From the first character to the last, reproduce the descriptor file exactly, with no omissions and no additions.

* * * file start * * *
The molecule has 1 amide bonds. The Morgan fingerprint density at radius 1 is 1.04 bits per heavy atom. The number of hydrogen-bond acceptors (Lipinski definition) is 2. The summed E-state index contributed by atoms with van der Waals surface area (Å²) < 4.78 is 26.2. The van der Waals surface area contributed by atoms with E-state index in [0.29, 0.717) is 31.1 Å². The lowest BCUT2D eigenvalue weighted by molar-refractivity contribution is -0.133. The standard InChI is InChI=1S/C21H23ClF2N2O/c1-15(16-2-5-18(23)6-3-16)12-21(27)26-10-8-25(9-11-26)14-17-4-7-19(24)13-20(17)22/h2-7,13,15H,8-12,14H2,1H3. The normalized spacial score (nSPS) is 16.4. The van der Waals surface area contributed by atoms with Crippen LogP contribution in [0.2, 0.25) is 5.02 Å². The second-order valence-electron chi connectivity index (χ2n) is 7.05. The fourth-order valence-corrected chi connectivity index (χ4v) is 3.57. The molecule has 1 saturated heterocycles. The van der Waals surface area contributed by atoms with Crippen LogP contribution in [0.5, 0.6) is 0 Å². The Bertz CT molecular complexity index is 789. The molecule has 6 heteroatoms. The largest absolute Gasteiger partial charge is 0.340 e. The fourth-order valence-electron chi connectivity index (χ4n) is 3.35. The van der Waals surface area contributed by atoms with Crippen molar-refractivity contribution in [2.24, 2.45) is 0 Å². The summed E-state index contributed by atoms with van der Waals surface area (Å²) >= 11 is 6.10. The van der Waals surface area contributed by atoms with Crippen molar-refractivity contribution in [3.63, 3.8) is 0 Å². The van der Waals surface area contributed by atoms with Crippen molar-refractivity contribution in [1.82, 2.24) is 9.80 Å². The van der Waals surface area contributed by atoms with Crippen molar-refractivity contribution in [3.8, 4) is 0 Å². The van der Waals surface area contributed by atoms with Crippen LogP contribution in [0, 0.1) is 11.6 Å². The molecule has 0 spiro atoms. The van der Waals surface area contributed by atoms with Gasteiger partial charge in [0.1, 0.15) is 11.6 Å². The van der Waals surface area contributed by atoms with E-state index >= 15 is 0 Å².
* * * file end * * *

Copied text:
The molecule has 1 amide bonds. The Morgan fingerprint density at radius 1 is 1.04 bits per heavy atom. The number of hydrogen-bond acceptors (Lipinski definition) is 2. The summed E-state index contributed by atoms with van der Waals surface area (Å²) < 4.78 is 26.2. The van der Waals surface area contributed by atoms with E-state index in [0.29, 0.717) is 31.1 Å². The lowest BCUT2D eigenvalue weighted by molar-refractivity contribution is -0.133. The standard InChI is InChI=1S/C21H23ClF2N2O/c1-15(16-2-5-18(23)6-3-16)12-21(27)26-10-8-25(9-11-26)14-17-4-7-19(24)13-20(17)22/h2-7,13,15H,8-12,14H2,1H3. The normalized spacial score (nSPS) is 16.4. The van der Waals surface area contributed by atoms with Crippen LogP contribution in [0.2, 0.25) is 5.02 Å². The second-order valence-electron chi connectivity index (χ2n) is 7.05. The fourth-order valence-corrected chi connectivity index (χ4v) is 3.57. The molecule has 1 saturated heterocycles. The van der Waals surface area contributed by atoms with Crippen LogP contribution in [0.5, 0.6) is 0 Å². The Bertz CT molecular complexity index is 789. The molecule has 6 heteroatoms. The largest absolute Gasteiger partial charge is 0.340 e. The fourth-order valence-electron chi connectivity index (χ4n) is 3.35. The van der Waals surface area contributed by atoms with Crippen molar-refractivity contribution in [2.24, 2.45) is 0 Å². The summed E-state index contributed by atoms with van der Waals surface area (Å²) >= 11 is 6.10. The van der Waals surface area contributed by atoms with Crippen molar-refractivity contribution in [3.63, 3.8) is 0 Å². The van der Waals surface area contributed by atoms with Crippen molar-refractivity contribution in [1.82, 2.24) is 9.80 Å². The van der Waals surface area contributed by atoms with Crippen molar-refractivity contribution in [3.8, 4) is 0 Å². The van der Waals surface area contributed by atoms with Crippen LogP contribution in [0, 0.1) is 11.6 Å². The molecule has 0 spiro atoms. The van der Waals surface area contributed by atoms with Gasteiger partial charge in [0.1, 0.15) is 11.6 Å². The van der Waals surface area contributed by atoms with E-state index >= 15 is 0 Å².